Cheol Joon Baek
I t's taken time, but Metrolinx finally released its long-awaited revenue plan on Monday, May 27, calling for a series of new taxes to fund transit expansion.
But let's get real. It will be years before anyone rides the new lines, which suggests we should spend some time improving what we have.
In the wake of Metrolinx's announced plan (which includes a 1 per cent sales tax, 5-cent-per-litre gas tax, non-residential parking levy and increased development charges), we can soon expect the strategic plan of TTC CEO Andy Byford to be unveiled.
It will be a bold move for Byford, given the fact that when it comes to transit issues, the public is focused on expansion and little else.
In his speech to the Empire Club on May 13, outlining the interest areas in his forthcoming report, Byford said, "Our processes and systems are archaic, and our procedures impede progress in customer service."
But internal TTC processes is not where attention should be focused. People are frustrated with the TTC for reasons more fundamental than that.
Priority number one for riders is, of course, safety, which Byford indeed acknowledged in his speech. Ever since the Russell Hill accident in 1995, when a signal malfunction caused a subway crash that killed three people, the TTC has made sacrifices in all areas but this one.
But customers also care about increasing the quantity and quality of service on surface routes. No amount of polite, well-dressed, smiling TTC staff will change a rider's opinion after he or she has waited half an hour or more or been stuck on an overcrowded bus or streetcar.
Byford was clear to list this as a key part of his report to come, though, interestingly, he placed it in the category of "asset management," fourth on his list of priorities.
Many of the cuts implemented by the Rob Ford administration have not been restored. And while some new service has been added, it's negligible when ridership is up over 50 million rides since the last moderate service increase in 2010.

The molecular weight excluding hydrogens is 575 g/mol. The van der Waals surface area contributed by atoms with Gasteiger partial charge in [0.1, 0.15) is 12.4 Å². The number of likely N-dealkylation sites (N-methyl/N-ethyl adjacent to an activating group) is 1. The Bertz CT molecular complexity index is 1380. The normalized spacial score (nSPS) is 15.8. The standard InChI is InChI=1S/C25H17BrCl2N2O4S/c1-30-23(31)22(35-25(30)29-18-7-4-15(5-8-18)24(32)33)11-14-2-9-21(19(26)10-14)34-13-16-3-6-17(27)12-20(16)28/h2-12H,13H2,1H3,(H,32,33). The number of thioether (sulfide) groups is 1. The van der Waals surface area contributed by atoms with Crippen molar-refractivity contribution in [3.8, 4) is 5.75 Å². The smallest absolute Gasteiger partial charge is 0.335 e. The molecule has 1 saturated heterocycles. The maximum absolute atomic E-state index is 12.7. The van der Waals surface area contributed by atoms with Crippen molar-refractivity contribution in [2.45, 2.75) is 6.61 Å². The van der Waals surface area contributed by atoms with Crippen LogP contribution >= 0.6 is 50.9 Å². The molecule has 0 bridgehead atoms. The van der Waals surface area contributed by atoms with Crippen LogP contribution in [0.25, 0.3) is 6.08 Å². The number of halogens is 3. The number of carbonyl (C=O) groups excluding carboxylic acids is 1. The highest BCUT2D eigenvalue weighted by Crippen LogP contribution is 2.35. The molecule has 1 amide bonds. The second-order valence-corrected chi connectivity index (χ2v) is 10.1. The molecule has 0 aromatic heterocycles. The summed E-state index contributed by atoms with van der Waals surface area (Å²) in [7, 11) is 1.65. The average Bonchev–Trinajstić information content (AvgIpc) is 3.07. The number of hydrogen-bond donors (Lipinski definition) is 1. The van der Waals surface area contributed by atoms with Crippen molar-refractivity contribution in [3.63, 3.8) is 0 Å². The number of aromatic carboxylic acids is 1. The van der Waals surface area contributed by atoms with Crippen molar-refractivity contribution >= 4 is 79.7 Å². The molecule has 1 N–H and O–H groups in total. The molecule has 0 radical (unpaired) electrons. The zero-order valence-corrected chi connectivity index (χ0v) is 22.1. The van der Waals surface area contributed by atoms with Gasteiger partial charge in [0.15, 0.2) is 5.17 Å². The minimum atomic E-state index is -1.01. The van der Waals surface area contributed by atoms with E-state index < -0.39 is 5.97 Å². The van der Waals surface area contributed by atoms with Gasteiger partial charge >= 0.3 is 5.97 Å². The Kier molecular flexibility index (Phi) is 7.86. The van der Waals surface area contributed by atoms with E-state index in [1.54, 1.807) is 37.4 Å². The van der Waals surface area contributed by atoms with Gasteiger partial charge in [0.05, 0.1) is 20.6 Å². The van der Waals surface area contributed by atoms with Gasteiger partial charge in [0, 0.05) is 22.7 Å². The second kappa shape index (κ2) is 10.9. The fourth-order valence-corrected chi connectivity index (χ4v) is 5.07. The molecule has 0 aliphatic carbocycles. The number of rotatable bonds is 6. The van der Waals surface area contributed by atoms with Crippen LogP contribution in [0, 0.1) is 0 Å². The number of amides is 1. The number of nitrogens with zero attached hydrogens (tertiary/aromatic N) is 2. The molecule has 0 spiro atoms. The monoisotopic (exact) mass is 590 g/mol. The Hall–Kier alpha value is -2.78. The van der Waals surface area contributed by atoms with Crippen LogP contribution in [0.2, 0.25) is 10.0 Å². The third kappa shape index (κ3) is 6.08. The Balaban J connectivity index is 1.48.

In rough terms, there's about $35 million in missing service, and during the morning peak the TTC would need around 100 new vehicles just to get back to the old levels. The amount of service - how frequently vehicles come and how cramped they are - remains the key issue for riders. Of course, Byford can't deliver new service with the current budget, but, as he suggests in his speech, there is a need to lobby and pressure for increased resources.
The other major concern is service reliability. One of the TTC's biggest problems is its lack of strong route management. It's not easy running high-frequency bus lines in an urban environment, but the transit service must do better.
Moving to what's called a "headway management" approach (keeping vehicles evenly spaced - as opposed to following a schedule that's never kept) would help prevent gaps and delays caused by packs of buses travelling together and the consequent crowds that slow down loading times.
A lot of progress could be made if the TTC reallocated $3 to $4 million to hire more supervisors and give them mobile GPS devices. They could then track buses and streetcars, and hold, short-turn and better manage their path along routes. The TTC experimented with different techniques in 2008, and these generated a 10 to 15 per cent improvement in on-time performance. It's time to put these ideas into practice.
Byford must also be honest about the fiscal challenges and admit that even if we were to return to former funding levels - where the province provided half the operating subsidy - fares would still need to rise by at least 5 cents or more annually,
The CEO's speech ended by talking up community engagement, though it was more a statement of values than a detailed map. In the past, the TTC hasn't been great at this, so it was a welcome sign that it was included among his major concerns.
At the end of the day, a plan is only as good as its formulator's ability to win the support of politicians. Let's hope Byford's contains lots of specifics. We're all counting on him.3